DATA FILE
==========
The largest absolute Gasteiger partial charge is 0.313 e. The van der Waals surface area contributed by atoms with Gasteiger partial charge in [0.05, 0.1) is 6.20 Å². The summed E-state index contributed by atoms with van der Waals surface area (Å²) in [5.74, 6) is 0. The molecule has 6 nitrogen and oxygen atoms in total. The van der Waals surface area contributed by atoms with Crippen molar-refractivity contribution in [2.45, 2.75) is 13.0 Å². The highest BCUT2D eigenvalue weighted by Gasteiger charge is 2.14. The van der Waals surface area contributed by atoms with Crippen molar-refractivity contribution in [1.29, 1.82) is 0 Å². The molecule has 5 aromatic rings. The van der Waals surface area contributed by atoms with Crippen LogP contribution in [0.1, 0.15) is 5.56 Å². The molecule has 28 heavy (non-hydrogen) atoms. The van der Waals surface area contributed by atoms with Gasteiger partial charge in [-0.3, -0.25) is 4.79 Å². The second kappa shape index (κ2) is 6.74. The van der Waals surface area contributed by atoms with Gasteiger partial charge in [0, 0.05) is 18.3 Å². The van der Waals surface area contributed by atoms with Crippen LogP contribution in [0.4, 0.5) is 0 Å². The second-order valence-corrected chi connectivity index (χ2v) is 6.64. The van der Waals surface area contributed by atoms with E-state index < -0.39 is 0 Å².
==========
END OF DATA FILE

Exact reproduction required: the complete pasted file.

The largest absolute Gasteiger partial charge is 0.313 e. The van der Waals surface area contributed by atoms with Gasteiger partial charge in [0.05, 0.1) is 6.20 Å². The summed E-state index contributed by atoms with van der Waals surface area (Å²) in [5.74, 6) is 0. The molecule has 6 nitrogen and oxygen atoms in total. The van der Waals surface area contributed by atoms with Crippen molar-refractivity contribution in [2.45, 2.75) is 13.0 Å². The highest BCUT2D eigenvalue weighted by Gasteiger charge is 2.14. The van der Waals surface area contributed by atoms with Crippen molar-refractivity contribution in [1.29, 1.82) is 0 Å². The molecule has 5 aromatic rings. The van der Waals surface area contributed by atoms with Crippen LogP contribution in [0.1, 0.15) is 5.56 Å². The molecule has 28 heavy (non-hydrogen) atoms. The van der Waals surface area contributed by atoms with Gasteiger partial charge in [-0.3, -0.25) is 4.79 Å². The second kappa shape index (κ2) is 6.74. The van der Waals surface area contributed by atoms with Gasteiger partial charge in [0, 0.05) is 18.3 Å². The van der Waals surface area contributed by atoms with Crippen LogP contribution in [0.4, 0.5) is 0 Å². The second-order valence-corrected chi connectivity index (χ2v) is 6.64. The van der Waals surface area contributed by atoms with E-state index < -0.39 is 0 Å².